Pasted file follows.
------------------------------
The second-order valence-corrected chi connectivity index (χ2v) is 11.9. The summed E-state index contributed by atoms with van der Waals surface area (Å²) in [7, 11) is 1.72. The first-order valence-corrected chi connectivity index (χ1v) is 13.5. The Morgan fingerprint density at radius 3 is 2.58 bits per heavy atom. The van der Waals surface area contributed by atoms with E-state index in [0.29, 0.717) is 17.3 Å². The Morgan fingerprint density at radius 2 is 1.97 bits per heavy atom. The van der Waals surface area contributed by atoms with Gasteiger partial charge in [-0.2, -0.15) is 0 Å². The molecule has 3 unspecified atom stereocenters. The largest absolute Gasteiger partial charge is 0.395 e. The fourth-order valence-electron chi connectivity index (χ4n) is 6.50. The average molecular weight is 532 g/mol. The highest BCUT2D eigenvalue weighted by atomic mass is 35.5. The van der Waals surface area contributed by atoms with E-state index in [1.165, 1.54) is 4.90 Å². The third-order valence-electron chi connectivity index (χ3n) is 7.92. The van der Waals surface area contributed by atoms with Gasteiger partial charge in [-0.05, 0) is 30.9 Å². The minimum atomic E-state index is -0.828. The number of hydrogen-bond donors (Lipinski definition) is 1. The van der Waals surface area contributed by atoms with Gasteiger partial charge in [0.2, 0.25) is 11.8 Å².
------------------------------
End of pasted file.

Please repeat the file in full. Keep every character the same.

The second-order valence-corrected chi connectivity index (χ2v) is 11.9. The summed E-state index contributed by atoms with van der Waals surface area (Å²) in [7, 11) is 1.72. The first-order valence-corrected chi connectivity index (χ1v) is 13.5. The Morgan fingerprint density at radius 3 is 2.58 bits per heavy atom. The van der Waals surface area contributed by atoms with E-state index in [0.29, 0.717) is 17.3 Å². The Morgan fingerprint density at radius 2 is 1.97 bits per heavy atom. The van der Waals surface area contributed by atoms with Gasteiger partial charge in [-0.2, -0.15) is 0 Å². The molecule has 3 unspecified atom stereocenters. The largest absolute Gasteiger partial charge is 0.395 e. The fourth-order valence-electron chi connectivity index (χ4n) is 6.50. The average molecular weight is 532 g/mol. The highest BCUT2D eigenvalue weighted by atomic mass is 35.5. The van der Waals surface area contributed by atoms with E-state index in [1.165, 1.54) is 4.90 Å². The third-order valence-electron chi connectivity index (χ3n) is 7.92. The van der Waals surface area contributed by atoms with Gasteiger partial charge in [-0.05, 0) is 30.9 Å². The minimum atomic E-state index is -0.828. The number of hydrogen-bond donors (Lipinski definition) is 1. The van der Waals surface area contributed by atoms with Gasteiger partial charge in [0.2, 0.25) is 11.8 Å².